Getting Back on The Horse: Equine Related Traumatic Brain Injuries Part 2
Last week I introduced traumatic brain injuries and told the story of my classmate Kate whom suffered a severe TBI due to a horse related accident. This week I would like to share Jessica Hedges story. She is a cowboy poet, mother to 2 buckaroos in training, and a day working cowboy. Sound familiar? I originally connected with Jessica through the cowboy poetry blog I wrote a few weeks ago. Jessica’s story began with being bucked off a colt and a kicked in the head. She suffered what is known as a shear injury, “a type of Traumatic Brain Injury where your head bounces around inside your skull (think shaken baby syndrome).” For Jessica, her symptoms post incident where issues to her vision, damage to nerves, and a lot of fatigue. She also sustained slap tears in her right shoulder from not letting go of her rope once she was bucked off.
Like Kate, Jessica has been riding for years, about 10 to be exact. Being a day working cowboy she spends a significant amount of time in the saddle. And riding was not something she was willing to give up. “I first got on a horse 4 weeks after my accident. I use the word riding loosely as I had to get on with a stool, learn to use my legs to cue, and was off in about 10 minutes. The neuro surgeon has released me for more, so it’s just a game of slowly building up and working around January weather. I'm now getting on unassisted, trotting, and figuring out how to rope again.” I was interested to know what kind of therapy one goes through after suffering such an injury. Jessica shared this: “I currently do some sort of physical therapy and walking (weather permitting) daily. I do the word searches, Sudoku, and adult coloring books suggested for my brain daily, multiple times if I can. I try to dummy rope a couple times a week, learning how it feels with my shoulder now. I try to go out a couple times a week to brush mud off the ponies because it’s good for my right shoulder but more importantly, my heart. Horses can be the best medicine!” I believe it was Winston Churchill who stated that “there’s something about the outside of a horse that is good for the inside of a man.” These words have never been more true!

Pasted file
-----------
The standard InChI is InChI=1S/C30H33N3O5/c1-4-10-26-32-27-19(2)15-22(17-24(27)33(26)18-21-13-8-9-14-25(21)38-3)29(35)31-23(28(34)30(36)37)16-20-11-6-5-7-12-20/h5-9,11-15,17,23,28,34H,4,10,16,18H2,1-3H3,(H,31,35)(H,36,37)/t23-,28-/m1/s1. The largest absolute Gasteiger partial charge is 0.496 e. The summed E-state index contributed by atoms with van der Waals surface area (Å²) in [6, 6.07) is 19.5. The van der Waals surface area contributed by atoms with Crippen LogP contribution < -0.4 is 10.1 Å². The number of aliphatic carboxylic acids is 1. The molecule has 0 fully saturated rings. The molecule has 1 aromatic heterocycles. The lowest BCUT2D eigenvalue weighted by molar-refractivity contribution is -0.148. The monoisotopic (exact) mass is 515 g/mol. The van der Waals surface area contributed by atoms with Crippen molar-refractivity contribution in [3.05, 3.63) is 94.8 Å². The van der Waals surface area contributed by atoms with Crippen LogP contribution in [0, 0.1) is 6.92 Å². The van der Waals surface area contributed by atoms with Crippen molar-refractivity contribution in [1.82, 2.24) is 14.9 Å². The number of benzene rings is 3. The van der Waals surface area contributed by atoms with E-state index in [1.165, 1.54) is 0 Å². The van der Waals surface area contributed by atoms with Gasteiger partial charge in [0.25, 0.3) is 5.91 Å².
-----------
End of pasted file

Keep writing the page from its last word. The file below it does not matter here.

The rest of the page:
For many of us, we don’t think much of saddling up and hoping on our horses. But imagine if you had to relearn something that had been like second nature for almost a decade? Both of these incredible women had to relearn some of the basics that most of take for granted.
Furthermore, they learned some valuable lessons about horses and life that I think we can all benefit from.
For Kate, it was about perspective. “I was in a wheelchair but I regained my ability to walk within two months. I had to relearn how to walk, talk, use my left hand, and a million other things but, I have relearned them, and I’m doing well.”
For Jessica, it was about letting go of the little things and focusing on appreciating what you have. “It's made me realize how blessed I am. It’s made me more focused on my family, thankful for good horses and that much more hungry to cowboy again. God puts desires on your heart for a reason so do not weaken. Progress can be slow, but if you are chasing dreams, the work is always worth it. Quit worrying about other people, don't sweat the small things, and do your thing in your time!”.
I hope the stories from these two incredible women can help raise awareness about traumatic brain injuries, but also help all of us appreciate each day we have. In addition to helping us appreciate the impressive beasts that we climb aboard every day.